Drakemag.com is a supplement to the Drake Magazine, a grassroots journal for flyfishing enthusiasts. It was founded on the principal that too much contemporary outdoor writing gives away all the answers to people who never learned what the questions were.
Your answer proves satisfactory. I wouldn't own the glitter boat, if it wasn't free. With my Grandpa's health starting to fail he decided he would rather give it to me than sell it. It is nice for taking out on the lake though, a 4 or 5 mile trip in a wood driftboat on still water would suck, and trolling motors work a fair bit better for chasing around schools of white bass.-G- wrote: ↑Thu Sep 27, 2018 2:30 pm
1.) The bottom is 3 layers of 7oz fiberglass sheets with epoxy. That alone makes it essentially bombproof, but it also has 2 additional layers of graphite filled epoxy for extra slickness. Some guys out west that have to deal with more can openers and less sand/gravel go to the linex store and get a coat of that which is equivalent to Hyde’s G3 bottoms but even though it’s still plenty slick, the graphite filled epoxy is better for not sticking on logs, etc.
2.) you should do what I did and just start working on one. The wife will complain the entire time- including but certainly not limited to the garage being covered in sawdust, her not having covered parking when it’s -10 out, and you drinking with your friends too much in there. BUT, when it’s fimished she’ll say “you know, it is pretty cool you built that”. Steamin’ knows what goes on and can attest to my wife’s sharp tongue but I can assure you having a wooden bote you built is worth it.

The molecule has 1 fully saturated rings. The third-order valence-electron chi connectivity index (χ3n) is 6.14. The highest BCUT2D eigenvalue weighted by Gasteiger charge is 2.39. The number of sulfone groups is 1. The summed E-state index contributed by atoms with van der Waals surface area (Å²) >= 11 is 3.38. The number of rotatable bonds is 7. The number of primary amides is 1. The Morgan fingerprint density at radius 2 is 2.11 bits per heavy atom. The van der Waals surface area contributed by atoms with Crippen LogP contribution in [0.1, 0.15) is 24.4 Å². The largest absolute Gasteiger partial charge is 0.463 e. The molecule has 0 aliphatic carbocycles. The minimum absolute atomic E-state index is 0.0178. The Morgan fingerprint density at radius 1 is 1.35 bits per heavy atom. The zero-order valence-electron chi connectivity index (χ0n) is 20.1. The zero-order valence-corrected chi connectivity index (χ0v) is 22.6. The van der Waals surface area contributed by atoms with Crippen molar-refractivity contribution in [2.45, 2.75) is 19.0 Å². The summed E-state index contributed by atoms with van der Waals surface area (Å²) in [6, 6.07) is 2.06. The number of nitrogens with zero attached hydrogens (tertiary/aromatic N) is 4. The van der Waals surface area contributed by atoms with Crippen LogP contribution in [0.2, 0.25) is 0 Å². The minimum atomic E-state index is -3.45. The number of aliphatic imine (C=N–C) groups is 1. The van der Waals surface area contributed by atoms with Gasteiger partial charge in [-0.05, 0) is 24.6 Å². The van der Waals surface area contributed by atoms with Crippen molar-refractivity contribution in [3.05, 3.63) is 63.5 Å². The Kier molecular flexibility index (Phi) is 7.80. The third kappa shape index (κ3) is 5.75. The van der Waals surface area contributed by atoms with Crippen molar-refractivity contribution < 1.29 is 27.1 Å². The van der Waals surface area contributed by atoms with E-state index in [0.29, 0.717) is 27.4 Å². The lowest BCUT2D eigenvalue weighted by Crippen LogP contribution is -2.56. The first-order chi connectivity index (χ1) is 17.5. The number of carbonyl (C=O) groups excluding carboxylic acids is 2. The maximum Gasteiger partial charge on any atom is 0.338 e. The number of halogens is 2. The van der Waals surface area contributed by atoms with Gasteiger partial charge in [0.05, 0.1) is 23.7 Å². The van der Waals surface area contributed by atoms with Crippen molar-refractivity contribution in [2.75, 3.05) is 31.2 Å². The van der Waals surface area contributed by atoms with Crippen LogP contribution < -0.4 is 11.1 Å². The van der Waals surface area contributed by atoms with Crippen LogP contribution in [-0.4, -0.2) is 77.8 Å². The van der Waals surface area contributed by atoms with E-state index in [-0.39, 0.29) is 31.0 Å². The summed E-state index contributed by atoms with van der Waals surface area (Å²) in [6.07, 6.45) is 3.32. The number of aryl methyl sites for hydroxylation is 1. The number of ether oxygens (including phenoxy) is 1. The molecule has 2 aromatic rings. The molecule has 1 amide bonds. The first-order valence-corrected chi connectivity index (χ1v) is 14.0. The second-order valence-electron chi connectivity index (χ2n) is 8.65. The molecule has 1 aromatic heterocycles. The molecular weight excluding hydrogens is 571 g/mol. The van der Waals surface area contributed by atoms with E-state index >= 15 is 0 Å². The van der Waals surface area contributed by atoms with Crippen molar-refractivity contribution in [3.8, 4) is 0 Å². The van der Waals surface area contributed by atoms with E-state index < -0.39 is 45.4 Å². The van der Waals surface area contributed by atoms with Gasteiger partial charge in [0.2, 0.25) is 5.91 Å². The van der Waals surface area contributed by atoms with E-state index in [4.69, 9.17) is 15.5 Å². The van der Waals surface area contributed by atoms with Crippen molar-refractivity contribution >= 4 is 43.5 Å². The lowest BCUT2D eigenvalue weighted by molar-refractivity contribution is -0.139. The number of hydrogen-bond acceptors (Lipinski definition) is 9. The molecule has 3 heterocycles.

3.) edit- and I’m not sure why this wasn’t blatantly obvious before... I think the biggest problem here is owning a glitter boat in the first place.
The graphite bottom is actually just graphite powder you mix in with your epoxy. For the entire bottom I think I only used about 5-6 tablespoons of graphite since you don’t want to thicken it too much and not be as smooth. The fiberglass bottom/ sides are all cloth and layered in epoxy.
You could throw one on, the transom joint is probably the most reinforced joint on the boat (thickest ply too) but I’d just have a metal plate on it so you don’t indent your wood with your mount.
You should, and post In the Suk about it. It honestly was much easier than I thought. The only skill required was patients.